Associated issues include:
Chairman of the Transport Select Committee, Lillian Greenwood MP, recently said: “People are at risk of social isolation if they feel unable to leave their homes safely or are physically prevented from doing so.”
It is estimated local authorities spent £1bn on repairing kerbs, pavements and walkways between 2006 and 2010. Uneven pavements can cause particular problems for visually-impaired pedestrians.
Some drivers in London and elsewhere believe parking wholly on the pavement is a valid way to avoid a parking ticket if the road has double yellow lines running along it. This is a myth, and it’s not the only one surrounding parking in the capital.
Despite the bold claim of Rule 244, you can sometimes park partially or wholly on pavements in London, if local council signage permit. This might sound confusing given what the Highway Code says, but it makes sense.
Some roads would be too congested for a fire engine or council refuse collection truck if all cars parked on the road. In these cases, parking is not just permitted on the pavement but is compulsory.
London is a huge city, with around nine million people all rubbing shoulders within its 606 square miles.
The greatest concentration of residents and businesses is in the inner London area, which was built in Georgian, Victorian and Edwardian eras, long before modern cars, let alone 4x4s, filled the streets.
This, plus demand for converted flats and new-build apartment blocks, puts parking at a premium. The need for residential and business parking while ensuring roads are wide enough for traffic, especially the emergency services, explains why pavement parking exists.
There are, however, campaigns to ban all parking on the pavement.
Police and council penalties differ, but if you find a yellow plastic envelope attached to your windscreen after parking on the curb, you can expect one of the following:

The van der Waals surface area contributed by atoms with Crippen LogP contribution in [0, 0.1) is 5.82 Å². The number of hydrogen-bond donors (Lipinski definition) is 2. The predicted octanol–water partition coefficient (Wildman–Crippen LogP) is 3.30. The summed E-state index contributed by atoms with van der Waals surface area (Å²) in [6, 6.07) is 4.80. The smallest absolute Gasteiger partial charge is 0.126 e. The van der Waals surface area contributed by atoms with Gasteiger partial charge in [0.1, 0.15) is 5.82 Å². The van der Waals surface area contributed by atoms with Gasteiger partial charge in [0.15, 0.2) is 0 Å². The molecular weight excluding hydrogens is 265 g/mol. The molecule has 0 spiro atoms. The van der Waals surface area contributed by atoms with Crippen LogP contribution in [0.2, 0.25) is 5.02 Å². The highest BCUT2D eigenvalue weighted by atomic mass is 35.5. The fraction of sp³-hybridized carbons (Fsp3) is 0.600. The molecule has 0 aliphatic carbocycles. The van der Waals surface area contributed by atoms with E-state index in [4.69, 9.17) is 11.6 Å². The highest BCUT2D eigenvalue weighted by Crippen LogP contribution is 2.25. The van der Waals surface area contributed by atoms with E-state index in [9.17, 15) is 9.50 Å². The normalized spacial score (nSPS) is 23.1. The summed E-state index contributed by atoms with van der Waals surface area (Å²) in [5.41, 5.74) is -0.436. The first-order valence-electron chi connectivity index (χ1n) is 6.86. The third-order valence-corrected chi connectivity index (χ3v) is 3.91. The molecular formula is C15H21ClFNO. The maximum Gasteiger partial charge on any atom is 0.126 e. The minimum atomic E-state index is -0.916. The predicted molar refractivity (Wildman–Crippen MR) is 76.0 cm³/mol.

Park illegally on the pavement in London and you could find a Fixed Penalty Notice of from £50 to £130 slapped on your windscreen.
FPNs can be issued by the police, local council or the Driver and Vehicle Standards Agency.
If you park on the pavement in contravention of a local council parking restriction sign, you could be issued with a Penalty Charge Notice. These typically range from £50 to £130 and are issued by local councils or their agents.
Both Fixed Penalty Notices and Penalty Charge Notices can be paid online or by post, payment details are included on the back of the ticket, within 28 days. Fines are usually halved if you pay within 14 days, or 21 days if the ticket was issued by post.
Payment can be made online or by post, according to instructions on the back of the ticket.
Authorities across England alone made £454 million from parking infringement in 2019, according to the RAC Foundation. It’s a huge sum, but it would be flippant to just say that parking fines are big business for cash-strapped councils.
Pavement parking can cause serious problems for some pedestrians, according to guidedogs.org.uk [Link: https://www.guidedogs.org.uk/how-you-can-help/campaigning/our-current-campaigns/streets-ahead].
For example, guide dogs are trained to stop if they detect a hazard, such as a pavement-parked car. It would then be for the visually-impaired pedestrian to figure out what the problem is, because the dog can’t tell them. This might lead them both to enter the road.